ShySongbird – It was a great day an the special thing was we had only planned the first part. Sorry I’m slow in posting my afternoon trail I’ve lots of links to search out for this next one. LOL… yes Georgina must have had a lot of strength to land that fish and she was a slight woman too. Don’t know if Q Mum would have managed though! Don’t think 13 had anything to do with Jury numbers but interesting thought though. Yes, I nearly walked by the peace messages on the pillar. It was the Gaelic version that caught my eye 😀

    Juliet – Yes, more than I realised I must be honest. Ah… I can imagine how a more varied skyline would be appealing. Where I lived as a child (futher North) it was much more varied again so I can appreciate the difference. Yes, the peace signs, I must look to see if there are more next time we pass. This part of the garden had a lot of symmetry and the gardeners were busy so I didn’t have free reign with my camera 😀

    DP – You are most welcome! I agree, I have always enjoyed riverbanks. As a child I would imagine myself as an explorer! LOL… yes I imagine Georgina may well have had a few words for her catch 😀

    Frank – Wonderful, and these weren’t the ones I was referring to either! Ah… Scone Palace I haven’t been round there in a while. I’ll pop by in the next few months and let you see how it is now. I have been short on time for my next posting but I wonder if this area will be familiar to you 😀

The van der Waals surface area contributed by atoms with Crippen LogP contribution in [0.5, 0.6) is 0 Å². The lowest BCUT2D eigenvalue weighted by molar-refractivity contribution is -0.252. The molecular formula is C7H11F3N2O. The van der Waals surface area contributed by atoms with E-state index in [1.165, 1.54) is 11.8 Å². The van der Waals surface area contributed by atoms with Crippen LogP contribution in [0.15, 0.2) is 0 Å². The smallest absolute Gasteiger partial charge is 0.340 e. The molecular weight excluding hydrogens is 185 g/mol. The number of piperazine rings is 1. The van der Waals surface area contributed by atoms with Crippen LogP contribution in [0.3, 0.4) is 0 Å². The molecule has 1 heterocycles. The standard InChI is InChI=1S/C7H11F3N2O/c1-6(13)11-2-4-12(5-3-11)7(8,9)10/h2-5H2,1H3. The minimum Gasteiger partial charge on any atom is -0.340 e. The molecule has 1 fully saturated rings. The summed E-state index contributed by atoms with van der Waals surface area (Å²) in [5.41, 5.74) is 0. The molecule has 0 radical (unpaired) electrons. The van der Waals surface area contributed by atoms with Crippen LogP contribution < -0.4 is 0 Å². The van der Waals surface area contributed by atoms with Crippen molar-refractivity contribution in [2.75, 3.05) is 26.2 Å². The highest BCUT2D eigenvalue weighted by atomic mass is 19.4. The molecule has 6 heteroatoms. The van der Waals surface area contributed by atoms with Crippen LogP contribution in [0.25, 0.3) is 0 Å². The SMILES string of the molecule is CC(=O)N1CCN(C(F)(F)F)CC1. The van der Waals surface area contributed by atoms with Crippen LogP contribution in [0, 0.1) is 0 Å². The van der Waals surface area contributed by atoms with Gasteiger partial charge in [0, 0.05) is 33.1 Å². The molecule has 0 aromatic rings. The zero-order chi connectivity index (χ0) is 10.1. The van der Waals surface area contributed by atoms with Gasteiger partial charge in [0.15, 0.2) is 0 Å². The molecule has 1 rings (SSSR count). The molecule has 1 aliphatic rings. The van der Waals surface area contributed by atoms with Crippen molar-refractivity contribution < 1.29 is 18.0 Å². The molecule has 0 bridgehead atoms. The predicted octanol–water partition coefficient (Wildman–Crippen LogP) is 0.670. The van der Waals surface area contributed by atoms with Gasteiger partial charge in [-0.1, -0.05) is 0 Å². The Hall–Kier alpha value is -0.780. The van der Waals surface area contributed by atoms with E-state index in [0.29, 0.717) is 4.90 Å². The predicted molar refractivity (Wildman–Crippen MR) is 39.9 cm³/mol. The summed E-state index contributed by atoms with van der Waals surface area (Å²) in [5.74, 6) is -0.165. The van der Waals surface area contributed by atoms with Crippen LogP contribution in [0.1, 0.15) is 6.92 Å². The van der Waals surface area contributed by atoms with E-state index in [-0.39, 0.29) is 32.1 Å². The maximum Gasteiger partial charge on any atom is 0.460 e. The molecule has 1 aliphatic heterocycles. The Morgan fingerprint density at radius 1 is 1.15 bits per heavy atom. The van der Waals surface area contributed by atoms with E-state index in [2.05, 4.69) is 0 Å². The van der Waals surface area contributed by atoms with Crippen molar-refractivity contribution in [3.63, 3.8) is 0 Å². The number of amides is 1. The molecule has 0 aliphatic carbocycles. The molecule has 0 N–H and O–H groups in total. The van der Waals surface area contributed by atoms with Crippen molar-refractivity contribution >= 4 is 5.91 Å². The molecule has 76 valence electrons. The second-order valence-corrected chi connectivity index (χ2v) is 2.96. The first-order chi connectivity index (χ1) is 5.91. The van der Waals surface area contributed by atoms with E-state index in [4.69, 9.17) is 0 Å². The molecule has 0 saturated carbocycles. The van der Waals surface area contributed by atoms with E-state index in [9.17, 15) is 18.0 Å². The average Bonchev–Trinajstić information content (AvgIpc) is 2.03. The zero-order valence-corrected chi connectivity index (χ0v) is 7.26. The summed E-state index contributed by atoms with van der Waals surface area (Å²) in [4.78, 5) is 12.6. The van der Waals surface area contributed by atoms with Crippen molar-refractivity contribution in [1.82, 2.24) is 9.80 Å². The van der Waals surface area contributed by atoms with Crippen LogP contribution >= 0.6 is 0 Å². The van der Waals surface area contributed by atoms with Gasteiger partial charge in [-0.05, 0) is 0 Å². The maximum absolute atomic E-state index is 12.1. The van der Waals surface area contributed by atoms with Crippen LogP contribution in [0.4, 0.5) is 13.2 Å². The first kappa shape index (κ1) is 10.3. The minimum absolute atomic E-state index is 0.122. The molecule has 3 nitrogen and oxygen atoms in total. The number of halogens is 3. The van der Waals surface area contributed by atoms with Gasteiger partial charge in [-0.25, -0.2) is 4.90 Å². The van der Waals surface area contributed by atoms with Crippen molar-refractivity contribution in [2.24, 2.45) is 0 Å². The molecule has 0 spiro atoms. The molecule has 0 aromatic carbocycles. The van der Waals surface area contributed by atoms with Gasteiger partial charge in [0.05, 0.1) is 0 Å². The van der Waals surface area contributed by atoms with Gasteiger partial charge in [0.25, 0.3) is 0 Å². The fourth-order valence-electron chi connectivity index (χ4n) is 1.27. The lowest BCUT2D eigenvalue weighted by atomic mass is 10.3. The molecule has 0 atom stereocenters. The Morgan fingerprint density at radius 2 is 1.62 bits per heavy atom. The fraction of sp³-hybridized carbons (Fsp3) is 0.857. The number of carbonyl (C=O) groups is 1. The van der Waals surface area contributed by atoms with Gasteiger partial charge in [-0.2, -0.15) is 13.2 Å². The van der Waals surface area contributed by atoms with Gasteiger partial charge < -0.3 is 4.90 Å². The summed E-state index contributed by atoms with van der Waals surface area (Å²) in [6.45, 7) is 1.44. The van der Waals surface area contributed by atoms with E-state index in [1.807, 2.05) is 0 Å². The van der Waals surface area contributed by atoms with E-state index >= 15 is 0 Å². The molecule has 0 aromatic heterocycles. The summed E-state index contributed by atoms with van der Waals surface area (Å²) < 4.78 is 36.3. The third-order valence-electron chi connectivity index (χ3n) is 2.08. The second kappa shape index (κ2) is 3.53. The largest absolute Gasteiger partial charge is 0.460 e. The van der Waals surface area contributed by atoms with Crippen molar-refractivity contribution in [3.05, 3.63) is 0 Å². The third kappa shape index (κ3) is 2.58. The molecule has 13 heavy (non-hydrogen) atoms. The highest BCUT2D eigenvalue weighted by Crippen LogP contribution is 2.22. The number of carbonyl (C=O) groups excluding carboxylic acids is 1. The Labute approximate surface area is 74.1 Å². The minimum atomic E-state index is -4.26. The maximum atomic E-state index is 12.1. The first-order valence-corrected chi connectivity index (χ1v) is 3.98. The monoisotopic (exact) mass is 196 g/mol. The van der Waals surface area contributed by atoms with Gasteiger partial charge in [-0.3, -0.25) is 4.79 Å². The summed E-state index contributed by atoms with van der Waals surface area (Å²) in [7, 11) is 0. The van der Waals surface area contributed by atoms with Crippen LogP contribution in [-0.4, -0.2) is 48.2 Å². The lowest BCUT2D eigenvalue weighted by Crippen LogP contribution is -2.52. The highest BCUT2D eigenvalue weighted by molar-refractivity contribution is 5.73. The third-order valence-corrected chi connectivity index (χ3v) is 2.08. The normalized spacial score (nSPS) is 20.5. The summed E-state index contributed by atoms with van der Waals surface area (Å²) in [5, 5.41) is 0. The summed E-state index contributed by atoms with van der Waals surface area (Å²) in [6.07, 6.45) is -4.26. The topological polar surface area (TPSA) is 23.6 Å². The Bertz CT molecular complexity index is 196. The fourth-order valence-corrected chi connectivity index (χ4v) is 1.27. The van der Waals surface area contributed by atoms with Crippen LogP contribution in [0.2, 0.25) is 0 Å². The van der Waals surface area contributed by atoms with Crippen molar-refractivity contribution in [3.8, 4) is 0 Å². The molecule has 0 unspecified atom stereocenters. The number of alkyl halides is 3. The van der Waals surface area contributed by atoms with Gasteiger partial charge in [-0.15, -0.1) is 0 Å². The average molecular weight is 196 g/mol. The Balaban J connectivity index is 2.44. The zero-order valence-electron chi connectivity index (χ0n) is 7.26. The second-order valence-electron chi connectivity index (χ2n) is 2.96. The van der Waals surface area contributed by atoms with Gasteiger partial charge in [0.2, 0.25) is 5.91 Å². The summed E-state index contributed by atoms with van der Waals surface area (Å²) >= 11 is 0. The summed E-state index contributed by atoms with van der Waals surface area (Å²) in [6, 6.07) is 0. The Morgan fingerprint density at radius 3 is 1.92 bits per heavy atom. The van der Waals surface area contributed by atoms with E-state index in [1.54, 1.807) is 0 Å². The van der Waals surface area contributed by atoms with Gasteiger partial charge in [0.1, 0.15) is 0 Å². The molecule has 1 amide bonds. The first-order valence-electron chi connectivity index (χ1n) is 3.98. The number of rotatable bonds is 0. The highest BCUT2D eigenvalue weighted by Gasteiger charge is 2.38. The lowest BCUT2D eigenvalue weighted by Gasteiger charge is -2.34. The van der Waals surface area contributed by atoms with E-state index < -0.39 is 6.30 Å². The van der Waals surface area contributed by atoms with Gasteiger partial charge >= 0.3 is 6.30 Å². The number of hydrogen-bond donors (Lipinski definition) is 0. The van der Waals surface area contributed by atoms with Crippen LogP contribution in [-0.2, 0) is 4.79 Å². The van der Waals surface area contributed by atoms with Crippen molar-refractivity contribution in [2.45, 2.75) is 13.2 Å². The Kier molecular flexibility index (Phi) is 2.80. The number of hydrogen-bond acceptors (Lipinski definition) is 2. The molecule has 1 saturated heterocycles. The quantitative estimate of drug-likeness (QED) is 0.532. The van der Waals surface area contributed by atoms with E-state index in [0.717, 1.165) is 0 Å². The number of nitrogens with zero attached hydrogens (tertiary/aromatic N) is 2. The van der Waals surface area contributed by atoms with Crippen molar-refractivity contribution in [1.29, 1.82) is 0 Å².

Mel – Hola! LOL… sometimes I find myself having difficulty in making my postings shorter! My next one is going to be hard too. Yes, history and beauty a great combo. Perhaps one day you may visit Scotland – taking a few extra layers though as it is guaranteed to be cooler than Peru 😀

    Jan – Ah… wildflowers do that don’t they? Ah… I can imagine you with your camera too. Glad you enjoyed this. Yeh… long postings do make comments tricky, I often have the same problem myself on other blogs. Perhaps you will make it over from the US too. Wishing you lots of great nature moments this Spring too 😀

  11. What a great idea, the lead picture.
    Never been to Perth, but passed the outskirts, many a time.
    You have just convinced me, to stop next time, i’m up that way.
    as always a great post.

  12. What a wonderful place to visit, right on your doorstep. It looks like a lovely place to take a stroll.

    I’ve been doing a bit of “Georgina’ing” myself. Caught a lovely 100lb plus silver Tarpon this week (still on holiday in Hemingway territory – Florida Keys). You should have seen the looks from the men on the other boats! Put it back afterwards, and lovely to see it swim away into the sunset.

    Thought I’d also let you know about the Kestrel Webcam webpage that I’ve set up on the Dorset Wildlife Trust website. More info at my blog. There’s live video of a pair of nesting kestrels. Proper armchair birdwatching for when it’s raining! Please pass the link on to anyone you think will be interested in it. The more people we get watching, the more likely we are to see the first egg being laid. Very exciting stuff.

    Many thanks. Jane

  13. Hi there ST and Jane 🙂ST – Excellent, I’m thrilled to hear that 😀

    Jane – Yes, and I didn’t pay much attention to it before too! LOL… yes, I bet you managed to turn a few heads there 😉 Thanks for the thumbs up on the Kestral Webcam. I’ve passed out the word. If you hear of any other webcams of birds or wildlife that may interest me or my readers please do pass them on. I’m about to make some changes in my links listings. Enjoy the rest of your hols 😀